If lessons were learned from CASINO ROYALE, which I loved beyond reason and still think plays surprisingly great, then it seems they were the wrong ones. There was action in that film, yes, but there was also a surprisingly strong love story and a middle section of poker playing that had a cool feel of that fantasy world we look for in Bond films. It also had an extremely strong narrative backbone, partly coming from Ian Fleming’s original novel and as it turns out storywise QUANTAM (title taken from a Fleming short story it has no relation to), which picks up immediately afterwards, isn’t much more than an addendum to that film. I don’t have it in me to recount the plot right now, but it doesn’t really feel like a story so much as a way to shoot Bond around the world from one action scene to the next and ultimately feels hugely unsatisfying. We do get action, lots of action, just about all the film’s makers seem to have paid attention to, and it’s seemingly deliberate choice to not pay any attention to coherence, all done in the BOURNE style of staging and incomprehensible editing, comes off as a huge comedown after the extremely satisfying action of the previous film. The character of Bond himself is much more Jason Bourne than he was last time and, with his tendency to suddenly go rogue every five minutes, there’s a little bit of Jack Bauer in there as well. I love those characters, but what about Bond? Can’t the film take just a few minutes to, I don’t know, dwell on him enjoying a fine meal or something? (for Ian Fleming fans paying attention, at least the character of Bill Tanner appears) At 106 minutes, it’s cut to the bone…beyond the bone, probably. There are various points where it does feel like something is missing or has been abbreviated, but I can’t bring myself to get very upset about it. I certainly can’t imagine this story having the weight to warrant CASINO ROYALE’s 144 minute running time and I wouldn’t particularly want to see a version that was expanded to that length. It’s slickly made, as expected, but every beat feels like it wants to get to the next beat before we can absorb anything and visually there’s a much more claustrophobic feel to it, unlike the previous film which displayed great confidence in how it’s wide, roomy imagery had an almost old-school quality to it. Even the most stylistic elements, like intercutting an action scene with a nearby opera performance of Tuccini, seems to overreach for some significance that isn’t there, almost as if its makers were ashamed of the movie they were making.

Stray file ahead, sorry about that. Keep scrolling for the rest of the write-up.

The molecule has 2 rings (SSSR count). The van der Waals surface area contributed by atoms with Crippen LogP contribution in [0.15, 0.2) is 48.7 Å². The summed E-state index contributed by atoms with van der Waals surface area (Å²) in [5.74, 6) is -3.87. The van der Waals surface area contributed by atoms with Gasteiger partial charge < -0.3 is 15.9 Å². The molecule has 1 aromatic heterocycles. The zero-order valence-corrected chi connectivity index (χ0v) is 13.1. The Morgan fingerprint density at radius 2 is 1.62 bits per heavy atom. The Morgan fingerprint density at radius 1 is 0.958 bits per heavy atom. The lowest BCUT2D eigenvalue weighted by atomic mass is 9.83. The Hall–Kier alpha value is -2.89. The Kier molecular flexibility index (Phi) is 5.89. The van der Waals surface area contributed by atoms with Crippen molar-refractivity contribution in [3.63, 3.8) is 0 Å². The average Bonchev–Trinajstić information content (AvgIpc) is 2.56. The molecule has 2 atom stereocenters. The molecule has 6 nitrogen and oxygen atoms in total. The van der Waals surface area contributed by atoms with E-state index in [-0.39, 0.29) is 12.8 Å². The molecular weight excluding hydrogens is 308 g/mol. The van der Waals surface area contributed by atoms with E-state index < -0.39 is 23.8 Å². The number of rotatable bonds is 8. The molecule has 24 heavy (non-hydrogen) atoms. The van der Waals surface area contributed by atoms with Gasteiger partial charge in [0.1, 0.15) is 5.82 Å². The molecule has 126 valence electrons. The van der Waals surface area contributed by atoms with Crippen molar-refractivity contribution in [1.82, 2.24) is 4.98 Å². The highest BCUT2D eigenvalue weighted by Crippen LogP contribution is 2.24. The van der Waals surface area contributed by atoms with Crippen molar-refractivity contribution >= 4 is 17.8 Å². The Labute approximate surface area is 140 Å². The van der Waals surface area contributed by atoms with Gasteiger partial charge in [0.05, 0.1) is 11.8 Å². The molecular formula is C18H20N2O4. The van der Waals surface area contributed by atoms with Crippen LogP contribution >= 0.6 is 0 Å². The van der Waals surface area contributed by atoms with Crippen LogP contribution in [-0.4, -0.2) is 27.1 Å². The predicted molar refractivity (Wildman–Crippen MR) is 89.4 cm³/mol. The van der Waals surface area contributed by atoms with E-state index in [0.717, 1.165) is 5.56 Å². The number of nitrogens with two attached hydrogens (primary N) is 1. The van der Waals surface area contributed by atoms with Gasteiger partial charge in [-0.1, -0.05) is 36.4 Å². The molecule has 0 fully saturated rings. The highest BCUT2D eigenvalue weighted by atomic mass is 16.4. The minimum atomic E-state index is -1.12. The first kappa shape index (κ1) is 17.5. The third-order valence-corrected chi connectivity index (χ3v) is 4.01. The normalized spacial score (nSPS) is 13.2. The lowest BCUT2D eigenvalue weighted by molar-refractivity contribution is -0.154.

The thing is, everyone has their own idea of what a Bond movie is supposed to be, whether they want it to be faithful to Fleming or not. To say that I wish this film were more ‘fun’ does not mean that I wish it had a villain with an underwater lair, funny henchman and lots of wisecracks. CASINO ROYALE found a cool, adult tone that acknowledged a degree of pulpiness to the foundation and that in itself was enjoyable. Even its lighter moments—it doesn’t feel right to call them jokes—like Bond’s “I have a dinner jacket” protest or the other poker players following Bond’s lead when he orders a Vesper cocktail for the first time feel appropriate in that context and succeed as wit. In QUANTUM it never even feels like we get that much of a relief from the dour tone and I almost want to say that this wouldn’t be a problem if there was strength to the story or if the action were well-done but this isn’t the case and besides, what is wrong with wanting a James Bond movie to be enjoyable? It’s not SYRIANA, after all, even though the story at one point seems to head in that direction--even the music in one scene sounds like it was temp-tracked with the score from BABEL, of all things. But most of all, it never feels like it has that indefinable Bond thing, that moment in these movies which you can’t quite define where it feels like all the elements onscreen, from the action to the music to the mood, coalesces and seems to state loudly, “This. Is. James. Bond.” as the film itself celebrates everything about what it is. I never got that feeling from this movie, making me wonder if director Marc Forster was ever really interested in making it. Shouldn’t they have found somebody who had that interest? Wouldn’t you? Even a few direct visual references to GOLDFINGER and THE SPY WHO LOVED ME did very little for me and feel like they were shoehorned in to convince us that the people who made the movie are familiar with previous entries in the series. It takes more than that.